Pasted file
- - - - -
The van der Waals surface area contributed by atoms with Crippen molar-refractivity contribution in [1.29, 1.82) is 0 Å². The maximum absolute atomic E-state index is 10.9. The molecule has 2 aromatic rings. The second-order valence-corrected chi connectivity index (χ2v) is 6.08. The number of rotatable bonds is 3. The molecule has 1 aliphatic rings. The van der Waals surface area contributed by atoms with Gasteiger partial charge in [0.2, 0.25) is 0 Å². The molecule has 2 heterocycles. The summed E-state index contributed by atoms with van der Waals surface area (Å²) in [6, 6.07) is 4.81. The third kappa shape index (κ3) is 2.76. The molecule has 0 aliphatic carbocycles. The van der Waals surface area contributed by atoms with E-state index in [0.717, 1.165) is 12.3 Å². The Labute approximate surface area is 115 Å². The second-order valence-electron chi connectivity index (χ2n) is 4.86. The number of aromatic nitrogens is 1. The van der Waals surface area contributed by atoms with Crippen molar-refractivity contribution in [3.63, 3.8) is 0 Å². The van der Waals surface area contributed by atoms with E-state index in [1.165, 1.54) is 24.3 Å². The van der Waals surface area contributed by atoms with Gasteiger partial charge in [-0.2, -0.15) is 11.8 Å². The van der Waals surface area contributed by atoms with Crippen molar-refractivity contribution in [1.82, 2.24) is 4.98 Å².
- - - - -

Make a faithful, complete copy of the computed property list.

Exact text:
The van der Waals surface area contributed by atoms with Crippen molar-refractivity contribution in [1.29, 1.82) is 0 Å². The maximum absolute atomic E-state index is 10.9. The molecule has 2 aromatic rings. The second-order valence-corrected chi connectivity index (χ2v) is 6.08. The number of rotatable bonds is 3. The molecule has 1 aliphatic rings. The van der Waals surface area contributed by atoms with Gasteiger partial charge in [0.2, 0.25) is 0 Å². The molecule has 2 heterocycles. The summed E-state index contributed by atoms with van der Waals surface area (Å²) in [6, 6.07) is 4.81. The third kappa shape index (κ3) is 2.76. The molecule has 0 aliphatic carbocycles. The van der Waals surface area contributed by atoms with E-state index in [0.717, 1.165) is 12.3 Å². The Labute approximate surface area is 115 Å². The second-order valence-electron chi connectivity index (χ2n) is 4.86. The number of aromatic nitrogens is 1. The van der Waals surface area contributed by atoms with Crippen molar-refractivity contribution in [3.63, 3.8) is 0 Å². The van der Waals surface area contributed by atoms with E-state index in [1.165, 1.54) is 24.3 Å². The van der Waals surface area contributed by atoms with Gasteiger partial charge in [-0.2, -0.15) is 11.8 Å². The van der Waals surface area contributed by atoms with Crippen molar-refractivity contribution in [1.82, 2.24) is 4.98 Å².